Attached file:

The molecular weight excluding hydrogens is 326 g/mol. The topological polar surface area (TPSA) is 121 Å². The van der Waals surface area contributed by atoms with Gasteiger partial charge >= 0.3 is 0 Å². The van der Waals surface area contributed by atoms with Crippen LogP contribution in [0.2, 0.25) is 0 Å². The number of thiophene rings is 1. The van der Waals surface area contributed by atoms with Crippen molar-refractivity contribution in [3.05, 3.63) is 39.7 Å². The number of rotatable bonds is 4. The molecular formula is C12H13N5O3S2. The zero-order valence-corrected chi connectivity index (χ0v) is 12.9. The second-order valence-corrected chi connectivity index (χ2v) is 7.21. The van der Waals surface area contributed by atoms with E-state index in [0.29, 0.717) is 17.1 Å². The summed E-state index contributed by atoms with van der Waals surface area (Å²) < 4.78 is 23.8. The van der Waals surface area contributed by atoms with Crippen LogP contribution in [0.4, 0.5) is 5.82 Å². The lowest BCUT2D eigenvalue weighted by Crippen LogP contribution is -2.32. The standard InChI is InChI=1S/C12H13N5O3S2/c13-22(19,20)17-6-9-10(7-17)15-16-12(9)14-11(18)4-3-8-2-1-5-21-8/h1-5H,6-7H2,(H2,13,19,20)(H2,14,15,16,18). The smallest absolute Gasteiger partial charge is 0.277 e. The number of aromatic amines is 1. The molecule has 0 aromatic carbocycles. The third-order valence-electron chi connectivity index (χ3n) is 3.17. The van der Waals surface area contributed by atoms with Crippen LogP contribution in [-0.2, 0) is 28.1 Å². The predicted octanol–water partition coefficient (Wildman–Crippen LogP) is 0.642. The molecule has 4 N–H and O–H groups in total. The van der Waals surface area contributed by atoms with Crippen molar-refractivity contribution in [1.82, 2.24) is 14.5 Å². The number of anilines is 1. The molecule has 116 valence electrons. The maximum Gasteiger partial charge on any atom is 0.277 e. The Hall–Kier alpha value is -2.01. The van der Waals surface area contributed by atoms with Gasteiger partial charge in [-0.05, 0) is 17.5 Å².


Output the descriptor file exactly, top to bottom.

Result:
The molecular weight excluding hydrogens is 326 g/mol. The topological polar surface area (TPSA) is 121 Å². The van der Waals surface area contributed by atoms with Gasteiger partial charge >= 0.3 is 0 Å². The van der Waals surface area contributed by atoms with Crippen LogP contribution in [0.2, 0.25) is 0 Å². The number of thiophene rings is 1. The van der Waals surface area contributed by atoms with Crippen molar-refractivity contribution in [3.05, 3.63) is 39.7 Å². The number of rotatable bonds is 4. The molecular formula is C12H13N5O3S2. The zero-order valence-corrected chi connectivity index (χ0v) is 12.9. The second-order valence-corrected chi connectivity index (χ2v) is 7.21. The van der Waals surface area contributed by atoms with E-state index in [0.29, 0.717) is 17.1 Å². The summed E-state index contributed by atoms with van der Waals surface area (Å²) < 4.78 is 23.8. The van der Waals surface area contributed by atoms with Crippen LogP contribution in [0.4, 0.5) is 5.82 Å². The lowest BCUT2D eigenvalue weighted by Crippen LogP contribution is -2.32. The standard InChI is InChI=1S/C12H13N5O3S2/c13-22(19,20)17-6-9-10(7-17)15-16-12(9)14-11(18)4-3-8-2-1-5-21-8/h1-5H,6-7H2,(H2,13,19,20)(H2,14,15,16,18). The smallest absolute Gasteiger partial charge is 0.277 e. The number of aromatic amines is 1. The molecule has 0 aromatic carbocycles. The third-order valence-electron chi connectivity index (χ3n) is 3.17. The van der Waals surface area contributed by atoms with Crippen LogP contribution in [-0.2, 0) is 28.1 Å². The predicted octanol–water partition coefficient (Wildman–Crippen LogP) is 0.642. The molecule has 4 N–H and O–H groups in total. The van der Waals surface area contributed by atoms with Crippen molar-refractivity contribution in [1.82, 2.24) is 14.5 Å². The number of anilines is 1. The molecule has 116 valence electrons. The maximum Gasteiger partial charge on any atom is 0.277 e. The Hall–Kier alpha value is -2.01. The van der Waals surface area contributed by atoms with Gasteiger partial charge in [-0.05, 0) is 17.5 Å².